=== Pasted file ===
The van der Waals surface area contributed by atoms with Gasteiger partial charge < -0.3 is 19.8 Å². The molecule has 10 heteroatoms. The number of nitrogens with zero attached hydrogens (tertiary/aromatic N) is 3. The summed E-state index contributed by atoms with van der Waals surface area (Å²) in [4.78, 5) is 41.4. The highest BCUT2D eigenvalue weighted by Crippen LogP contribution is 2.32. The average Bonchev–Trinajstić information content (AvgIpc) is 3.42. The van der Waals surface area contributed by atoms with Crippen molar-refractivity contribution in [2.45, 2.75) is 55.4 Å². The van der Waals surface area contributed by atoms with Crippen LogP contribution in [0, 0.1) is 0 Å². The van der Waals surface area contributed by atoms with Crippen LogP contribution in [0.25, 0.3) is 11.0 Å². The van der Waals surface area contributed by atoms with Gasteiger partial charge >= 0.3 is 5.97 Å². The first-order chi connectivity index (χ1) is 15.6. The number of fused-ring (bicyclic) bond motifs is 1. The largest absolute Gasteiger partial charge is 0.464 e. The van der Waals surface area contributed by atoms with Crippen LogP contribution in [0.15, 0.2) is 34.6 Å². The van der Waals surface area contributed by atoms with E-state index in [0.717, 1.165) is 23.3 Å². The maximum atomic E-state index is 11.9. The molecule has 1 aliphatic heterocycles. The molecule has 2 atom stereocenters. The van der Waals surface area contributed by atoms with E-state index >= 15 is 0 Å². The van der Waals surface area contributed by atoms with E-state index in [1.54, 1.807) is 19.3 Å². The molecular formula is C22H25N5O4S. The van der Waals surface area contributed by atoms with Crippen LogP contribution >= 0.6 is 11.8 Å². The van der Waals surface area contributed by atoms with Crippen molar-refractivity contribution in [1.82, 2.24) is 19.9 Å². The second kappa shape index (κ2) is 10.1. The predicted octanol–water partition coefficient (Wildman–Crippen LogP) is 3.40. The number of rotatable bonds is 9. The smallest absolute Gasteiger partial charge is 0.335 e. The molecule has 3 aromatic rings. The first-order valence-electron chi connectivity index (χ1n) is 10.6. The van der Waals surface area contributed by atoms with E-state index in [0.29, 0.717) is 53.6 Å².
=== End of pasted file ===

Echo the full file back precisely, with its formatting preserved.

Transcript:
The van der Waals surface area contributed by atoms with Gasteiger partial charge < -0.3 is 19.8 Å². The molecule has 10 heteroatoms. The number of nitrogens with zero attached hydrogens (tertiary/aromatic N) is 3. The summed E-state index contributed by atoms with van der Waals surface area (Å²) in [4.78, 5) is 41.4. The highest BCUT2D eigenvalue weighted by Crippen LogP contribution is 2.32. The average Bonchev–Trinajstić information content (AvgIpc) is 3.42. The van der Waals surface area contributed by atoms with Crippen molar-refractivity contribution in [2.45, 2.75) is 55.4 Å². The van der Waals surface area contributed by atoms with Crippen LogP contribution in [0, 0.1) is 0 Å². The van der Waals surface area contributed by atoms with Crippen LogP contribution in [0.25, 0.3) is 11.0 Å². The van der Waals surface area contributed by atoms with Gasteiger partial charge >= 0.3 is 5.97 Å². The first-order chi connectivity index (χ1) is 15.6. The number of fused-ring (bicyclic) bond motifs is 1. The largest absolute Gasteiger partial charge is 0.464 e. The van der Waals surface area contributed by atoms with Crippen LogP contribution in [0.15, 0.2) is 34.6 Å². The van der Waals surface area contributed by atoms with E-state index in [0.717, 1.165) is 23.3 Å². The maximum atomic E-state index is 11.9. The molecule has 1 aliphatic heterocycles. The molecule has 2 atom stereocenters. The van der Waals surface area contributed by atoms with E-state index >= 15 is 0 Å². The van der Waals surface area contributed by atoms with E-state index in [1.54, 1.807) is 19.3 Å². The molecular formula is C22H25N5O4S. The van der Waals surface area contributed by atoms with Crippen LogP contribution >= 0.6 is 11.8 Å². The van der Waals surface area contributed by atoms with Crippen molar-refractivity contribution in [1.82, 2.24) is 19.9 Å². The second kappa shape index (κ2) is 10.1. The predicted octanol–water partition coefficient (Wildman–Crippen LogP) is 3.40. The number of rotatable bonds is 9. The smallest absolute Gasteiger partial charge is 0.335 e. The molecule has 3 aromatic rings. The first-order valence-electron chi connectivity index (χ1n) is 10.6. The van der Waals surface area contributed by atoms with E-state index in [0.29, 0.717) is 53.6 Å².